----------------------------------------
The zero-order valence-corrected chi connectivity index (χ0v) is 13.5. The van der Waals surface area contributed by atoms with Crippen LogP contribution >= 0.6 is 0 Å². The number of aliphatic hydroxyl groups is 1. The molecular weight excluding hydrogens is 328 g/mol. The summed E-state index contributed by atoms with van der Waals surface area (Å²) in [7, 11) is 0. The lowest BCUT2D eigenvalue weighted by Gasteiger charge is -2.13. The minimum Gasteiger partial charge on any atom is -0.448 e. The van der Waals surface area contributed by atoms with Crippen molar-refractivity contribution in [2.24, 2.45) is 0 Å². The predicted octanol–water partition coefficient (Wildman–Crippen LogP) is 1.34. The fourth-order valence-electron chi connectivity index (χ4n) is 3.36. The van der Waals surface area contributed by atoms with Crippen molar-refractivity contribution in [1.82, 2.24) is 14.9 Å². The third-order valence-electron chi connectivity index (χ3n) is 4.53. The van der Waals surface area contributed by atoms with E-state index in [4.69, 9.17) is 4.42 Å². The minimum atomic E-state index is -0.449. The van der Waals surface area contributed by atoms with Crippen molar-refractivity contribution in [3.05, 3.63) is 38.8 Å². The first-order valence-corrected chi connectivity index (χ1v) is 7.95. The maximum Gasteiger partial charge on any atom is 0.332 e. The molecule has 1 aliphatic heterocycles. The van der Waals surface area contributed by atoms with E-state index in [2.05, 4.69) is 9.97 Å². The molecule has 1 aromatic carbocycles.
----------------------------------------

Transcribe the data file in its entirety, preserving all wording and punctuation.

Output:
The zero-order valence-corrected chi connectivity index (χ0v) is 13.5. The van der Waals surface area contributed by atoms with Crippen LogP contribution >= 0.6 is 0 Å². The number of aliphatic hydroxyl groups is 1. The molecular weight excluding hydrogens is 328 g/mol. The summed E-state index contributed by atoms with van der Waals surface area (Å²) in [7, 11) is 0. The lowest BCUT2D eigenvalue weighted by Gasteiger charge is -2.13. The minimum Gasteiger partial charge on any atom is -0.448 e. The van der Waals surface area contributed by atoms with Crippen molar-refractivity contribution in [2.24, 2.45) is 0 Å². The predicted octanol–water partition coefficient (Wildman–Crippen LogP) is 1.34. The fourth-order valence-electron chi connectivity index (χ4n) is 3.36. The van der Waals surface area contributed by atoms with Crippen molar-refractivity contribution in [1.82, 2.24) is 14.9 Å². The third-order valence-electron chi connectivity index (χ3n) is 4.53. The van der Waals surface area contributed by atoms with E-state index in [4.69, 9.17) is 4.42 Å². The minimum atomic E-state index is -0.449. The van der Waals surface area contributed by atoms with Crippen molar-refractivity contribution in [3.05, 3.63) is 38.8 Å². The first-order valence-corrected chi connectivity index (χ1v) is 7.95. The maximum Gasteiger partial charge on any atom is 0.332 e. The molecule has 1 aliphatic heterocycles. The van der Waals surface area contributed by atoms with E-state index in [2.05, 4.69) is 9.97 Å². The molecule has 1 aromatic carbocycles.